There would be room in Top Taste for more tables, but the rest of the space is taken up with an ice cream freezer, a coffee machine, shelves of chips, two large beverage refrigerators, and a glass counter case bursting with candies. On top of this case is a large bowl of fruit and a freshly baked rum cake, courtesy of Melenda. A set of shelves above one table is loaded with Bartley’s favorite Jamaican hot sauces and seasoning blends. As Melenda clears your plate, she might give you a piece of fruit, on the house. “Something healthy for the road,” she’ll say, patting you on the back.
In Jamaica, Bartley says, it’s not unusual for a restaurant to double as a convenience store. Some Jamaican customers expect Bartley to stock all the same goods they found in restaurants back home—“beer, condoms, and cigarettes,” Bartley laughs. “You’d be surprised what people ask me for.” While he doesn’t sell those things, Bartley does offer plenty of esoteric ingredients, like Tastee Cheese, a processed white cheese packed in shallow cans. “This is the best cheese!” one customer proclaims as he walks out the door with a to-go container of curry goat. Damian says Tastee Cheese is usually paired with a fruit-filled, heavily spiced bread, called “bun,” which Melenda bakes on special occasions. Squeezed in among a pile of candy bars in the counter case is a jar labeled “ackee in brine.” A mild and buttery fruit related to the lychee, ackee can be found everywhere in Jamaica. The country’s national dish is ackee that’s lightly cooked, gently stirred, and served with rehydrated salt-cured fish.
When Bartley isn’t in his narrow kitchen chopping cabbage or onions, or out back grilling jerk chicken, he’s talking with his customers. Two girls from the nearby high school come in for lunch, and Bartley brings them their food. He asks what they’re cooking for the holidays, and laughs when they respond to his questions in their impression of a Jamaican accent. “People just come and sit down and have a soda and chitchat,” says Bartley. “I talk to them, they say to me, ‘Man, you cheer my day up’.... I love it.”
While many of Bartley’s customers are Jamaicans yearning for familiar dishes, non-Jamaican locals have gotten hooked on the place, too. David Edwards, a deacon at the neighborhood church, was born in New York City but has lived in Kingston for 35 years. Since he first found Top Taste, Edwards has come in for oxtail as often as he can, and slowly turned more and more of his church onto Bartley’s cooking. Today, he’s picking up lunch for the bishop. “Whenever the bishop comes,” Edwards says, “she takes four or five of these plates of food back with her.”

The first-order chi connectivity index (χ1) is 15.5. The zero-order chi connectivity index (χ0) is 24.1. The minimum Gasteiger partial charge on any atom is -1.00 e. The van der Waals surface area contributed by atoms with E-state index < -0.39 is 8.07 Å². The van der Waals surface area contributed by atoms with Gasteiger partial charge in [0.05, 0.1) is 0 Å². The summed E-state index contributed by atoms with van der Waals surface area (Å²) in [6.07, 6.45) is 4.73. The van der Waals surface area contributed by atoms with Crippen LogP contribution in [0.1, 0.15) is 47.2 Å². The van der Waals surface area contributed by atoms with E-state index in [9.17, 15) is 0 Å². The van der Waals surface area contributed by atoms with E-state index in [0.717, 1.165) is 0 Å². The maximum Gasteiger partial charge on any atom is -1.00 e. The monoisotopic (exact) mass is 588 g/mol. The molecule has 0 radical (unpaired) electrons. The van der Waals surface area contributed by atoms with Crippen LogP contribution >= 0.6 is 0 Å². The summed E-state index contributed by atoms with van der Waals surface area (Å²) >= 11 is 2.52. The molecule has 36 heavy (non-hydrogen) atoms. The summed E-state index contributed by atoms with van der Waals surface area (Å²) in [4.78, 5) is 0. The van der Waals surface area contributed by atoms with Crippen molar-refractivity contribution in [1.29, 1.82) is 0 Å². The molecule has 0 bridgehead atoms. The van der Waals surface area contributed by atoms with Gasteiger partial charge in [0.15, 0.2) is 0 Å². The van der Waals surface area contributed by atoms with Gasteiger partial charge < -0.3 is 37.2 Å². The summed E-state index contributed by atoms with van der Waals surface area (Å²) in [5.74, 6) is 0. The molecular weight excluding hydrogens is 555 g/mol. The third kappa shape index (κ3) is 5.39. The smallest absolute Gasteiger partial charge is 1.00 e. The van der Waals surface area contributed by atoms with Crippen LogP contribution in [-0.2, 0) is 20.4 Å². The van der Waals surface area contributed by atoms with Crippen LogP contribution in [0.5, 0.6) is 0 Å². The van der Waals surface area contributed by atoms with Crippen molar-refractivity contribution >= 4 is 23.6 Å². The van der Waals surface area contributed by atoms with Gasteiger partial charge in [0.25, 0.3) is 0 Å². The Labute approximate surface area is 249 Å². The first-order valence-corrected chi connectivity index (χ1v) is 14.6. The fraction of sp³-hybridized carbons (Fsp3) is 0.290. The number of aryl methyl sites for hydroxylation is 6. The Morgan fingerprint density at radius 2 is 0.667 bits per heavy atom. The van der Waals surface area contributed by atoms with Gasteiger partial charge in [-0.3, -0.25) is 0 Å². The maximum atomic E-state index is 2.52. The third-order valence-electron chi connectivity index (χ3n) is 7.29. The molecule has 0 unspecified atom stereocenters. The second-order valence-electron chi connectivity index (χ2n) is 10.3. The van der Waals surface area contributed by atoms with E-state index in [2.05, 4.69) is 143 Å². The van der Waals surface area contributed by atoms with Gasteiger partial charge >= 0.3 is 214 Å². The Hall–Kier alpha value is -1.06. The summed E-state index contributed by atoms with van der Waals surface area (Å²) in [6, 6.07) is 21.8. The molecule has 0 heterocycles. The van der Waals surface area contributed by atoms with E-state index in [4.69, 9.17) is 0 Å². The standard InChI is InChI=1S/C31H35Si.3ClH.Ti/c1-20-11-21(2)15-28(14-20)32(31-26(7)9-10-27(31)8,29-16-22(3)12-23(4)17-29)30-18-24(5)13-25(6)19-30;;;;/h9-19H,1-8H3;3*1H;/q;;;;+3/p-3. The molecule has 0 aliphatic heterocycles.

As the lunch rush at Top Taste ends, a man named Jezzy walks in. Bartley pokes his head out of the kitchen to wave hello. Jezzy moved to the US from Jamaica when he was three years old; now in his mid-20s, he does construction work nearby and comes here for lunch nearly every day, usually ordering Melenda’s whole fried fish. On days when he feels like eating at home, Jezzy comes to Top Taste to buy ingredients like ackee, which he can’t find anywhere else nearby. “In Jamaica, you’d have sheetrock on the roof,” says Jezzy, when I ask if this restaurant resembles the spots he loves back home. “They wouldn’t have the money to put up concrete, so they’d just put up zinc. But inside, the food and the way it’s set up, is the same.” To buy the goat, oxtail, and other hard-to-find products he needs to make his customers’ favorite dishes, Bartley drives the four-hour round-trip to and from New York City every two weeks.
When Bartley first opened Top Taste, he brought his pastor along to give his blessing. Even then, the pastor saw the tiny restaurant’s potential: “The pastor looked at me and said, ‘I see you branching out to a bigger place.’” Now that Top Taste has attracted a ferociously loyal following, Bartley has been thinking about his pastor’s words. “If I moved to a bigger place,” he muses, “I would put more food. Stew peas, barbecue chicken, onion roasted chicken, macaroni and cheese, yam, banana. All the things I could have for them to eat right now...” Melenda pops her head out of the kitchen, where she’s just pulled a batch of plantains off the stove, and says, “We make everything with love.”
Asked if he misses home, Bartley replies with little hesitation. “I love it up here.” With the grill fired up, dancehall radio on loud, and door wide open, Top Taste isn’t just a taste of home. To Bartley, and so many of his customers, it is home.